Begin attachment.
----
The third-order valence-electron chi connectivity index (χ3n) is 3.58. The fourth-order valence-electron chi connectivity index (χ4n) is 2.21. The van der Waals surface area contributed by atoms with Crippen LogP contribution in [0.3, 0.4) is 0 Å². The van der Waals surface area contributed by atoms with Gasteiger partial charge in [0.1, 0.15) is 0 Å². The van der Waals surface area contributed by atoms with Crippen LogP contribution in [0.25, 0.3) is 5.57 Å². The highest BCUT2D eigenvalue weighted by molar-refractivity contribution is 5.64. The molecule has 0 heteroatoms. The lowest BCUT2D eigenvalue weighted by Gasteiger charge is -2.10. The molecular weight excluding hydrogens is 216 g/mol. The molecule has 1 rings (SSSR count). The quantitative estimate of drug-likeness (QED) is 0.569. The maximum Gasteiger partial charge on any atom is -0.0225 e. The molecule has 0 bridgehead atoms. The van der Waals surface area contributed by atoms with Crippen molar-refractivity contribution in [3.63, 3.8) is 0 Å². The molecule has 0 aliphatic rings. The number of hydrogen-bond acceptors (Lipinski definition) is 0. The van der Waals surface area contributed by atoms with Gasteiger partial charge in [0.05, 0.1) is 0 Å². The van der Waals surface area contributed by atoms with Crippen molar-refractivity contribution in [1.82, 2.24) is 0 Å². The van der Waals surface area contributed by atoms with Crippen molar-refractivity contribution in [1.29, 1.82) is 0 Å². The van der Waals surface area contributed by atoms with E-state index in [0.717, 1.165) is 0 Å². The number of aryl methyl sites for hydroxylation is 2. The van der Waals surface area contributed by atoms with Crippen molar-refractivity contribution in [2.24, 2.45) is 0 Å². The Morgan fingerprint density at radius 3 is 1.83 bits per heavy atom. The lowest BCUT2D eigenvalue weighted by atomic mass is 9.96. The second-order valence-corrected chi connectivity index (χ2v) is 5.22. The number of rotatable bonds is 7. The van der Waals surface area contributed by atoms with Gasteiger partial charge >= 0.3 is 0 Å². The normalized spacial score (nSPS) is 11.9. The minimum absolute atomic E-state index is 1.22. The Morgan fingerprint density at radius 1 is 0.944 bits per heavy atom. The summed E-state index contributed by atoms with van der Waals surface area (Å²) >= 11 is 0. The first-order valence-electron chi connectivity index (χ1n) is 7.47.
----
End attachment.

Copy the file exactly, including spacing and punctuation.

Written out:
The third-order valence-electron chi connectivity index (χ3n) is 3.58. The fourth-order valence-electron chi connectivity index (χ4n) is 2.21. The van der Waals surface area contributed by atoms with Crippen LogP contribution in [0.3, 0.4) is 0 Å². The van der Waals surface area contributed by atoms with Gasteiger partial charge in [0.1, 0.15) is 0 Å². The van der Waals surface area contributed by atoms with Crippen LogP contribution in [0.25, 0.3) is 5.57 Å². The highest BCUT2D eigenvalue weighted by molar-refractivity contribution is 5.64. The molecule has 0 heteroatoms. The lowest BCUT2D eigenvalue weighted by Gasteiger charge is -2.10. The molecular weight excluding hydrogens is 216 g/mol. The molecule has 1 rings (SSSR count). The quantitative estimate of drug-likeness (QED) is 0.569. The maximum Gasteiger partial charge on any atom is -0.0225 e. The molecule has 0 bridgehead atoms. The van der Waals surface area contributed by atoms with Crippen molar-refractivity contribution in [3.63, 3.8) is 0 Å². The molecule has 0 aliphatic rings. The number of hydrogen-bond acceptors (Lipinski definition) is 0. The van der Waals surface area contributed by atoms with Gasteiger partial charge in [0.05, 0.1) is 0 Å². The van der Waals surface area contributed by atoms with Crippen molar-refractivity contribution in [1.82, 2.24) is 0 Å². The van der Waals surface area contributed by atoms with Crippen molar-refractivity contribution in [1.29, 1.82) is 0 Å². The van der Waals surface area contributed by atoms with E-state index in [0.717, 1.165) is 0 Å². The number of aryl methyl sites for hydroxylation is 2. The van der Waals surface area contributed by atoms with Crippen molar-refractivity contribution in [2.24, 2.45) is 0 Å². The Morgan fingerprint density at radius 3 is 1.83 bits per heavy atom. The lowest BCUT2D eigenvalue weighted by atomic mass is 9.96. The second-order valence-corrected chi connectivity index (χ2v) is 5.22. The number of rotatable bonds is 7. The van der Waals surface area contributed by atoms with Gasteiger partial charge >= 0.3 is 0 Å². The normalized spacial score (nSPS) is 11.9. The minimum absolute atomic E-state index is 1.22. The Morgan fingerprint density at radius 1 is 0.944 bits per heavy atom. The summed E-state index contributed by atoms with van der Waals surface area (Å²) >= 11 is 0. The first-order valence-electron chi connectivity index (χ1n) is 7.47.